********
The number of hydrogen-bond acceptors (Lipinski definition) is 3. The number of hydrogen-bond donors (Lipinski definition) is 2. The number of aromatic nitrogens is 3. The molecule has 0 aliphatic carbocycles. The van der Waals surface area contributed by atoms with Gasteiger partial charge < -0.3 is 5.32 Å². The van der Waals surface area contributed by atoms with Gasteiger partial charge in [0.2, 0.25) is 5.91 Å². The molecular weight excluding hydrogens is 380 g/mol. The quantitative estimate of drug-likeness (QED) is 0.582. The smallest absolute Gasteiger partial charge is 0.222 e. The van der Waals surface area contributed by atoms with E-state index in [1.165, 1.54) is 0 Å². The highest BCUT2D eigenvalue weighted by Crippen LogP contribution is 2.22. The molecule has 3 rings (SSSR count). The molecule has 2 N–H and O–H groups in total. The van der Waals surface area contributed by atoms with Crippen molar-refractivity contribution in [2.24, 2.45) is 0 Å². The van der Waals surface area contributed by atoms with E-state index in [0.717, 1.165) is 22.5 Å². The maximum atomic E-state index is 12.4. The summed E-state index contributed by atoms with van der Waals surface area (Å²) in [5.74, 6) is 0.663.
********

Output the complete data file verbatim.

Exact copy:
The number of hydrogen-bond acceptors (Lipinski definition) is 3. The number of hydrogen-bond donors (Lipinski definition) is 2. The number of aromatic nitrogens is 3. The molecule has 0 aliphatic carbocycles. The van der Waals surface area contributed by atoms with Gasteiger partial charge < -0.3 is 5.32 Å². The van der Waals surface area contributed by atoms with Gasteiger partial charge in [0.2, 0.25) is 5.91 Å². The molecular weight excluding hydrogens is 380 g/mol. The quantitative estimate of drug-likeness (QED) is 0.582. The smallest absolute Gasteiger partial charge is 0.222 e. The van der Waals surface area contributed by atoms with E-state index in [1.165, 1.54) is 0 Å². The highest BCUT2D eigenvalue weighted by Crippen LogP contribution is 2.22. The molecule has 3 rings (SSSR count). The molecule has 2 N–H and O–H groups in total. The van der Waals surface area contributed by atoms with Crippen molar-refractivity contribution in [2.24, 2.45) is 0 Å². The van der Waals surface area contributed by atoms with E-state index in [0.717, 1.165) is 22.5 Å². The maximum atomic E-state index is 12.4. The summed E-state index contributed by atoms with van der Waals surface area (Å²) in [5.74, 6) is 0.663.